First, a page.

If you’ve got enough investable money to be spending time on YCharts, you either already have, or will likely have in the future, college-aged children. And unless you’ve reached a state of Zen unknown to this writer, you will worry about your offspring’s career prospects. Will they be able to support themselves sufficiently so you and your spouse can negligently spend down the 401-K and such?
If your child is unusually focused and has pursued education leading to a fabulous-paying career – say, medical school or electrical engineering – book your flight to Paris and worry not. But if your kid is closing in on a liberal arts degree or even a business degree, well, it’s a crummy job market for youngsters and any suggestions on where to look for work would be welcome, right?
Which brings us to a fabulous list Bloomberg Businessweek just published. The list shows the ratio of CEO pay to average worker pay. The just-ousted Ron Johnson at JC Penney (JCP), for instance, raked in 1,795 times the estimate of what a front-line worker at the retailer makes, or $53.3 million for the CEO vs. $29,700 for the sales clerk.
Go ahead and get all worked up over CEO pay if you must, but to my mind the utility of the list of 100 companies is what they’re paying the rank-and-file. Granted, the worker pay numbers are from government data on entire industries, and you and your kid could hunt those down on the Internet. But these are attached to company names, and that’s far more likely to prompt a discussion about what the company makes or does, where it’s located and what it might be like to work for. A conversation starter, in other words, that’s more helpful than merely asking, “how goes your career planning, Junior?”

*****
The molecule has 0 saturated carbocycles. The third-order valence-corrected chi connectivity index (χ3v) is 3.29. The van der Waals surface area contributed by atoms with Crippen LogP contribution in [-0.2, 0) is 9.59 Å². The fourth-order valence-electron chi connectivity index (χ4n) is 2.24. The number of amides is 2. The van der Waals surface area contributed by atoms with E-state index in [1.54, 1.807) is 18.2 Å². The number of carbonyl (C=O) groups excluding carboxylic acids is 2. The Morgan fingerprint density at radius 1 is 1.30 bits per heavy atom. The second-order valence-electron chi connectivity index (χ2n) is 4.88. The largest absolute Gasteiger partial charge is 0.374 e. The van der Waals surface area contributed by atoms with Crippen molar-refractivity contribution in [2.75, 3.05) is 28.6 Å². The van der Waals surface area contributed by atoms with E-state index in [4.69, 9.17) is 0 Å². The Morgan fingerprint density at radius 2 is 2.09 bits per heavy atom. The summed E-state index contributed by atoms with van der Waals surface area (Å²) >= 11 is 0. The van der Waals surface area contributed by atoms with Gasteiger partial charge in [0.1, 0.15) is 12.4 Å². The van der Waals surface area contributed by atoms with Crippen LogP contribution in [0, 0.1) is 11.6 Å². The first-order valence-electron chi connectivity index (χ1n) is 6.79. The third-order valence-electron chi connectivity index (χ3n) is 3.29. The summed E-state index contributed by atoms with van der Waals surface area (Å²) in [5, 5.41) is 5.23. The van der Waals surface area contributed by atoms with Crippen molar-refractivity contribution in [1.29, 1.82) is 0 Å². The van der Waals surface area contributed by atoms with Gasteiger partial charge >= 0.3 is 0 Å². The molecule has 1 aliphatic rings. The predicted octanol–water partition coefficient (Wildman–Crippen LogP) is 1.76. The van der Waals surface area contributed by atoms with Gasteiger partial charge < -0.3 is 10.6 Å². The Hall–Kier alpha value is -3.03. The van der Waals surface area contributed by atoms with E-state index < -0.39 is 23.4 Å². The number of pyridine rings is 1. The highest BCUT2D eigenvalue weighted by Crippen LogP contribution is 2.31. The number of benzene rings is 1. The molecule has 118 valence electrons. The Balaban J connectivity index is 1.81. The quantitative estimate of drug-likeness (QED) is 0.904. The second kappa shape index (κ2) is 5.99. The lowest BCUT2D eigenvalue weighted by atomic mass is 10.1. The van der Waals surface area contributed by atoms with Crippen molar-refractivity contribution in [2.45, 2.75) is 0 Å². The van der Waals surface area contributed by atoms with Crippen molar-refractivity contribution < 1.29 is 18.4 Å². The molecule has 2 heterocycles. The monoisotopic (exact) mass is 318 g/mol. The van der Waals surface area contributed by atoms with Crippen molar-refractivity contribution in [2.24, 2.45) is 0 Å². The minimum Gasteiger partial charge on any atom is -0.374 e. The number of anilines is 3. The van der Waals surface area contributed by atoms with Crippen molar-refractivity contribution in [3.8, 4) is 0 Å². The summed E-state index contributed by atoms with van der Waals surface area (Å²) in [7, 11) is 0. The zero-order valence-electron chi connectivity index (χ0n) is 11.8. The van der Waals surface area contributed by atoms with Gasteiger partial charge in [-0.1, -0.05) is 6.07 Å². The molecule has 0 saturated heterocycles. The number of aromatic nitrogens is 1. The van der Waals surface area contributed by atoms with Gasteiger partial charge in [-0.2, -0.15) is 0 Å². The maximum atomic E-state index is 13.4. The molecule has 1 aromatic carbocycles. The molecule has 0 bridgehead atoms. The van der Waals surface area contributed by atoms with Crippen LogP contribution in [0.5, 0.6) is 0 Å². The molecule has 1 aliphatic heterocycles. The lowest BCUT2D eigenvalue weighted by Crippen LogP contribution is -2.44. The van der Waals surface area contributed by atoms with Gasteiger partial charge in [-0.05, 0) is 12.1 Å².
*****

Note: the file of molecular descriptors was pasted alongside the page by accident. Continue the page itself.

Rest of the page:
So, I’d ignore the CEO pay data and instead run my thumb down the worker pay column in the massive chart that accompanies the article: Simon Property Group (SPG) -- $86,000; Oracle (ORCL) -- $74,700; Occidental Petroleum (OXY) -- $70,200; United Technologies (UTX) , Lockheed Martin (LMT) and Boeing (BA) all $87,600. As mentioned above, these are industry numbers from the government, not actual pay data from the companies. They're not entry-level pay, but an average for all non-supervisory workers. And, of course, your kid mightn't be qualified to even push a broom at these joints. But it’s a nice start.
Other lists I’d recommend: Inc. magazine’s annual Inc. 500/5000, which is made up of fast-growing privately-held companies, which are great places to get broad experience and be rewarded for what one actually does; and Fortune’s Best Companies to Work For list, where pay and perks and advancement are considered and some surprising smaller employers are included.
Jeff Bailey, The Editor of YCharts, is a former reporter, editor and columnist at the Wall Street Journal and New York Times. He can be reached at email@example.com.
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